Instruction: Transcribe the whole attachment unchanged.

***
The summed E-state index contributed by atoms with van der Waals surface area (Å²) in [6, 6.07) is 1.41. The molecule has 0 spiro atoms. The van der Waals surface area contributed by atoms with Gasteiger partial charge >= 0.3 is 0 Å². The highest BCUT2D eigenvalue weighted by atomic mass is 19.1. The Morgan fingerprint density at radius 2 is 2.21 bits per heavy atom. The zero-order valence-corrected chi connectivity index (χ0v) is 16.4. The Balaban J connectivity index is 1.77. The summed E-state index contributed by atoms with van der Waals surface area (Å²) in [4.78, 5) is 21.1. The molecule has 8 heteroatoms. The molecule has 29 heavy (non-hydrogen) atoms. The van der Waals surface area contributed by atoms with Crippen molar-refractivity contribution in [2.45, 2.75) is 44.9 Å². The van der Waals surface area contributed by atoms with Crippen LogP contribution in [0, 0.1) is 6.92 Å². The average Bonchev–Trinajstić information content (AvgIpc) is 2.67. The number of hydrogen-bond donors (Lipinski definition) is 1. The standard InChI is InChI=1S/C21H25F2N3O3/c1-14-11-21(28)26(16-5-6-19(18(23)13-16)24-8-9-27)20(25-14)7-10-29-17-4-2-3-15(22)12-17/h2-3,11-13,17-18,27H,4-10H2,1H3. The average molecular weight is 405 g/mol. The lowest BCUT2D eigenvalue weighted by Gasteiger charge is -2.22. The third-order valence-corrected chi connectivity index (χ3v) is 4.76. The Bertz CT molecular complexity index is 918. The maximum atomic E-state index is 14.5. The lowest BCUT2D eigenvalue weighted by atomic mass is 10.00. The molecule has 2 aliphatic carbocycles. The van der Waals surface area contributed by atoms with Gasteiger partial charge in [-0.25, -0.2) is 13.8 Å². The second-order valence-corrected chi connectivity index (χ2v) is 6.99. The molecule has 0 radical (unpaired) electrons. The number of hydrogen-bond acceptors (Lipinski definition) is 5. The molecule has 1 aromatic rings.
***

The summed E-state index contributed by atoms with van der Waals surface area (Å²) in [6, 6.07) is 1.41. The molecule has 0 spiro atoms. The van der Waals surface area contributed by atoms with Gasteiger partial charge >= 0.3 is 0 Å². The highest BCUT2D eigenvalue weighted by atomic mass is 19.1. The Morgan fingerprint density at radius 2 is 2.21 bits per heavy atom. The zero-order valence-corrected chi connectivity index (χ0v) is 16.4. The Balaban J connectivity index is 1.77. The summed E-state index contributed by atoms with van der Waals surface area (Å²) in [4.78, 5) is 21.1. The molecule has 8 heteroatoms. The molecule has 29 heavy (non-hydrogen) atoms. The van der Waals surface area contributed by atoms with Crippen molar-refractivity contribution in [2.45, 2.75) is 44.9 Å². The van der Waals surface area contributed by atoms with Crippen LogP contribution in [0, 0.1) is 6.92 Å². The average Bonchev–Trinajstić information content (AvgIpc) is 2.67. The number of hydrogen-bond donors (Lipinski definition) is 1. The standard InChI is InChI=1S/C21H25F2N3O3/c1-14-11-21(28)26(16-5-6-19(18(23)13-16)24-8-9-27)20(25-14)7-10-29-17-4-2-3-15(22)12-17/h2-3,11-13,17-18,27H,4-10H2,1H3. The average molecular weight is 405 g/mol. The lowest BCUT2D eigenvalue weighted by Gasteiger charge is -2.22. The third-order valence-corrected chi connectivity index (χ3v) is 4.76. The Bertz CT molecular complexity index is 918. The maximum atomic E-state index is 14.5. The lowest BCUT2D eigenvalue weighted by atomic mass is 10.00. The molecule has 2 aliphatic carbocycles. The van der Waals surface area contributed by atoms with Gasteiger partial charge in [-0.25, -0.2) is 13.8 Å². The second-order valence-corrected chi connectivity index (χ2v) is 6.99. The molecule has 0 radical (unpaired) electrons. The number of hydrogen-bond acceptors (Lipinski definition) is 5. The molecule has 1 aromatic rings.